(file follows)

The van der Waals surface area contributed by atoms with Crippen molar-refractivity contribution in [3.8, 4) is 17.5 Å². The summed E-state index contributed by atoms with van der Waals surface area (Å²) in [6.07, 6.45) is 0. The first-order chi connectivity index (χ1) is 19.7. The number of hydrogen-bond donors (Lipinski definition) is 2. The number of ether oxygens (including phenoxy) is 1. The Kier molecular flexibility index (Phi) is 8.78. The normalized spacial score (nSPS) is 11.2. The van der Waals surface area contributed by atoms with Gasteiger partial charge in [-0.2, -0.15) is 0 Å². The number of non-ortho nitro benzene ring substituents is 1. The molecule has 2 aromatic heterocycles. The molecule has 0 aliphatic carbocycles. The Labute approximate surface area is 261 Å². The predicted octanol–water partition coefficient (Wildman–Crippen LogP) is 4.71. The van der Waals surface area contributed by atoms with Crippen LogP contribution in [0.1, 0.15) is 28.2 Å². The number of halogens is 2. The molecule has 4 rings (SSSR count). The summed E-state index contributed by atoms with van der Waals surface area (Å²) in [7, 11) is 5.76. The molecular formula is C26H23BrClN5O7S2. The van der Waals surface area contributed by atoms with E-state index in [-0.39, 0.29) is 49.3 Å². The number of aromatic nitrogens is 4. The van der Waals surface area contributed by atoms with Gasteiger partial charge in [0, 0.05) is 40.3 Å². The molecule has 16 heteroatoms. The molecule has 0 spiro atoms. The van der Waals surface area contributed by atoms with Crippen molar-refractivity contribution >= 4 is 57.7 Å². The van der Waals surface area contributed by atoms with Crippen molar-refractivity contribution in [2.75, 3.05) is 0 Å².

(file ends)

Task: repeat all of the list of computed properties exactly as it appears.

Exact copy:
The van der Waals surface area contributed by atoms with Crippen molar-refractivity contribution in [3.8, 4) is 17.5 Å². The summed E-state index contributed by atoms with van der Waals surface area (Å²) in [6.07, 6.45) is 0. The first-order chi connectivity index (χ1) is 19.7. The number of hydrogen-bond donors (Lipinski definition) is 2. The number of ether oxygens (including phenoxy) is 1. The Kier molecular flexibility index (Phi) is 8.78. The normalized spacial score (nSPS) is 11.2. The van der Waals surface area contributed by atoms with Gasteiger partial charge in [-0.2, -0.15) is 0 Å². The number of non-ortho nitro benzene ring substituents is 1. The molecule has 2 aromatic heterocycles. The molecule has 0 aliphatic carbocycles. The Labute approximate surface area is 261 Å². The predicted octanol–water partition coefficient (Wildman–Crippen LogP) is 4.71. The van der Waals surface area contributed by atoms with Crippen LogP contribution in [0.1, 0.15) is 28.2 Å². The number of halogens is 2. The molecule has 4 rings (SSSR count). The summed E-state index contributed by atoms with van der Waals surface area (Å²) in [7, 11) is 5.76. The molecular formula is C26H23BrClN5O7S2. The van der Waals surface area contributed by atoms with E-state index in [-0.39, 0.29) is 49.3 Å². The number of aromatic nitrogens is 4. The van der Waals surface area contributed by atoms with Gasteiger partial charge in [0, 0.05) is 40.3 Å². The molecule has 16 heteroatoms. The molecule has 0 spiro atoms. The van der Waals surface area contributed by atoms with Crippen molar-refractivity contribution >= 4 is 57.7 Å². The van der Waals surface area contributed by atoms with Crippen molar-refractivity contribution in [2.75, 3.05) is 0 Å².